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Talent shortage strategies: How to bridge the skills gap

It doesn’t matter how talented your workers are or what tech training they’ve taken – because obsolescence is overtaking the workforce. 

As the skills gap steadily widens, 2030 is on track to see the global talent shortage reaching up to 85.2 million people, costing employers to lose trillions of dollars in lost economic opportunities. 

Tech is evolving so rapidly that it’s no longer strategically viable for employers to only hire for the skills they need right now, forcing organizations to get strategic in how, where and when they engage skilled workers.  

If you’re among the 45 per cent of employers who admit to not being able to find the skills you need, you may want to consider joining the ranks of talent leaders who are applying a mix of these workforce strategies to talent acquisition: 

Provide additional training and development to existing employees 
Your talent pool may already be on staff: Re-skilling is the process of existing workers learning new skills so they can do a new job. Top performing organizations are bridging skills gaps by building talent pools with workers who can learn new skills that might not even exist – yet.

Globally, it’s estimated that automation will displace 75 million jobs by 2022, and while some jobs will also become less relevant, others are going to suddenly become essential. However, re-skilling isn’t about saving jobs, it’s about developing people. 

This means organizations need to consider what training and incentives they can provide to proven, existing workers to prepare them for roles created by emerging tech. 

For example, cryptocurrency’s popularity is dwindling; blockchain, however, is a similar and in-demand technology. Talent familiar with the former could be re-skilled in the latter. Research from McKinsey found 82 per cent of executives at large organizations believe re-training and reskilling must be at least half of the answer to addressing their skills gap, with 27 per cent calling it a top five priority.  

Re-skilling might not be appropriate for your entire employment-base, as the new roles may not be of interest to your existing employees. However, employers that have engaged employees who are loyal to the organization and demonstrate the ability to learn new skills, have already removed one of the biggest hurdles of hiring employees: Cultural Fit.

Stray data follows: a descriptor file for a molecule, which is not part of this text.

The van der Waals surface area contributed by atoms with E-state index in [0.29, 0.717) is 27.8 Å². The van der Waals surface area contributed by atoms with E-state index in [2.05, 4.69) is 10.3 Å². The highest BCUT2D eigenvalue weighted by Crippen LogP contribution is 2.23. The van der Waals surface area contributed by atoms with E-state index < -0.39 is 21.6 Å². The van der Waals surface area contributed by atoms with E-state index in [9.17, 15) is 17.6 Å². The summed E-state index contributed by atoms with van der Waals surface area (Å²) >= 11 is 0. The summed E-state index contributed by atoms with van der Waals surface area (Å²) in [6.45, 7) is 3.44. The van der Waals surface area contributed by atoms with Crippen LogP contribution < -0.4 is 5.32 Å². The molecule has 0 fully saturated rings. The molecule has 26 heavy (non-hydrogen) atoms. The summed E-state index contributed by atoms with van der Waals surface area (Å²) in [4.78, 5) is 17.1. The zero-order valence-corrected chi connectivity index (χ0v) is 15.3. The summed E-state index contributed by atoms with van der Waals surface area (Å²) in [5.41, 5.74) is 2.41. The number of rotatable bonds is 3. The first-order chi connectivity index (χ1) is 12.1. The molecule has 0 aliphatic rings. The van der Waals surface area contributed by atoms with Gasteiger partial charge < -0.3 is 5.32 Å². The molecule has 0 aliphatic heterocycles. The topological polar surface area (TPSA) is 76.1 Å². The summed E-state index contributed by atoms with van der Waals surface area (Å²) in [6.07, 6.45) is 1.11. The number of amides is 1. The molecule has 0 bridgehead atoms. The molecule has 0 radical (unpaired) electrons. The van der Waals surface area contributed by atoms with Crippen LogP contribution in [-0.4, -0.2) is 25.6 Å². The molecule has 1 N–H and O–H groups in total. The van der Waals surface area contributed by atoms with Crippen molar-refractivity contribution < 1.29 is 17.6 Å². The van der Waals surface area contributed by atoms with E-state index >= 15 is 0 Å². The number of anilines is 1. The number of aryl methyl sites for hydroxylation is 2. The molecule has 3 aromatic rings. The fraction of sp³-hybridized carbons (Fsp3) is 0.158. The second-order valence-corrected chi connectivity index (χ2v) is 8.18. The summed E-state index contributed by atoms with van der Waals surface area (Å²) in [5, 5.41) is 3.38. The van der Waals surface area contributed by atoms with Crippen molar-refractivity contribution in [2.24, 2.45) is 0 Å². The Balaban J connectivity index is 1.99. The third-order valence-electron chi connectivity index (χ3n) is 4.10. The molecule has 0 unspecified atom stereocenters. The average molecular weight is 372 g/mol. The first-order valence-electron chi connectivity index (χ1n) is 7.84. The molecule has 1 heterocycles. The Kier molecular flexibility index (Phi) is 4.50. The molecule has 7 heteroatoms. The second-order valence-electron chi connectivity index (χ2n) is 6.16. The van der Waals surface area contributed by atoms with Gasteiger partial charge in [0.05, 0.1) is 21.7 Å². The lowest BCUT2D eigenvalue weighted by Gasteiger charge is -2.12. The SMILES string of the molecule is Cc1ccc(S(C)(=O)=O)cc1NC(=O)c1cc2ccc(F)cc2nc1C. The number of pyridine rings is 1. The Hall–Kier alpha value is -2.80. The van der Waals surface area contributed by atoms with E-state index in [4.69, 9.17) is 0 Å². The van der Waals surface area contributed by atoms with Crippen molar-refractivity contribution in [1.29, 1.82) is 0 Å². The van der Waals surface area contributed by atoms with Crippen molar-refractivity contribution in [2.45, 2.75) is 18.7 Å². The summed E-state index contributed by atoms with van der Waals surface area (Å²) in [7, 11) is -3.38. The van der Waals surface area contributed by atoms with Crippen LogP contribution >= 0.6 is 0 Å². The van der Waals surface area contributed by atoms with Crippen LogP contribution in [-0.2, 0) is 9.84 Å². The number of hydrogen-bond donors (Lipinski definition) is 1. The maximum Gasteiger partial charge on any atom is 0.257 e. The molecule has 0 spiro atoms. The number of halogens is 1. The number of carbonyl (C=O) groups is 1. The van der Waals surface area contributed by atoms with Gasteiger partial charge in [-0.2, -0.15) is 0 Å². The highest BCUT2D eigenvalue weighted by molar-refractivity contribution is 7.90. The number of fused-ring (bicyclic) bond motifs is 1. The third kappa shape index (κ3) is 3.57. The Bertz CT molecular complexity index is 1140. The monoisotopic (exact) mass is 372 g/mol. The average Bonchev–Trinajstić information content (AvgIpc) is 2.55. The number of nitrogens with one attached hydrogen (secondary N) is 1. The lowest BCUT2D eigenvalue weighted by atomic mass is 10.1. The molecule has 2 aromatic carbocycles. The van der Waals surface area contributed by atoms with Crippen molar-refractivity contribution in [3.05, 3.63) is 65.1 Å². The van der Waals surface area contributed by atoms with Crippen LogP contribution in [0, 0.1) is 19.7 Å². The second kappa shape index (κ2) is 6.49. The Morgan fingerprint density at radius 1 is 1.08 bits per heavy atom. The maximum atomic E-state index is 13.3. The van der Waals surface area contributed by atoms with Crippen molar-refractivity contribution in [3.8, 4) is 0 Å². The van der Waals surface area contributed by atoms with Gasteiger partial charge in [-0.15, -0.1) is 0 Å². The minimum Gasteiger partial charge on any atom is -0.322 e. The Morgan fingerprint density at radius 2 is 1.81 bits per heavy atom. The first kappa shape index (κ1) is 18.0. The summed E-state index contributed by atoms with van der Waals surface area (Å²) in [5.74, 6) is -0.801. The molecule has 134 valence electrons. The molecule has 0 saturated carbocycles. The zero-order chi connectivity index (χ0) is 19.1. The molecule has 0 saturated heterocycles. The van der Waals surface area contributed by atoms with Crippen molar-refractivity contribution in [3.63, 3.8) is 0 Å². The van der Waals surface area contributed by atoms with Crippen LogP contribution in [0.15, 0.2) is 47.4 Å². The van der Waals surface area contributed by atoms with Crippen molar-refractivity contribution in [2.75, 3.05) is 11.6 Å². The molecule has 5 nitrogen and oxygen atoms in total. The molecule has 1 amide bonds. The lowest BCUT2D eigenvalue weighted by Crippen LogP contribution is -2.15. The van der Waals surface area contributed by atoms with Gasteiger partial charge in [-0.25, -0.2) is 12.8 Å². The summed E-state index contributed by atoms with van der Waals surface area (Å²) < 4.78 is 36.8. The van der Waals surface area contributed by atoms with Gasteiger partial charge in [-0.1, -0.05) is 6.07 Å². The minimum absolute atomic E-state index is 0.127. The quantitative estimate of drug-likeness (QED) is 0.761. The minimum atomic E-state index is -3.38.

Employees who work for you today and are an asset to the organization in their existing role are easier to provide greater value vs. hiring external resources that may or may not be a fit for the company.  There is a cost to re-skilling but there is also a cost to hiring, and that cost can double or triple if you make the wrong hiring decision.
Workers who are challenged to develop and grow are often the happiest at an organization: Upskilling provides learning and training programs that will give workers the tools to build upon existing skills to keep up with the advances in their current job function.  

For example, if a software development company invests in developing their products in a cutting-edge programming language, all affected developers will need to start learning the new language on top of the ones already required.

Providing workers with opportunities for further training or the chance to take on new responsibilities is a valuable retention strategy that talent professionals are investing in. Globally, 54 per cent of organizations are allocating dollars to providing additional training and development for workers.

Organizations are fighting for talent, and providing the opportunity to learn new technologies in an existing role is a great way to keep your employees engaged and not looking over the fence at that next opportunity.  Keeping your technology resources up to date is not only a benefit to the organization from a retention standpoint. Retaining staff means there is no loss of knowledge when an employee exits the organization.  Keeping your technology resources that understand your stack, your environment and know your applications enables your organizations to be more agile and responsive to the market vs. constantly trying to fill their recruitment pipeline with new candidates that take time to get up to speed. 

Adjust experience or education requirements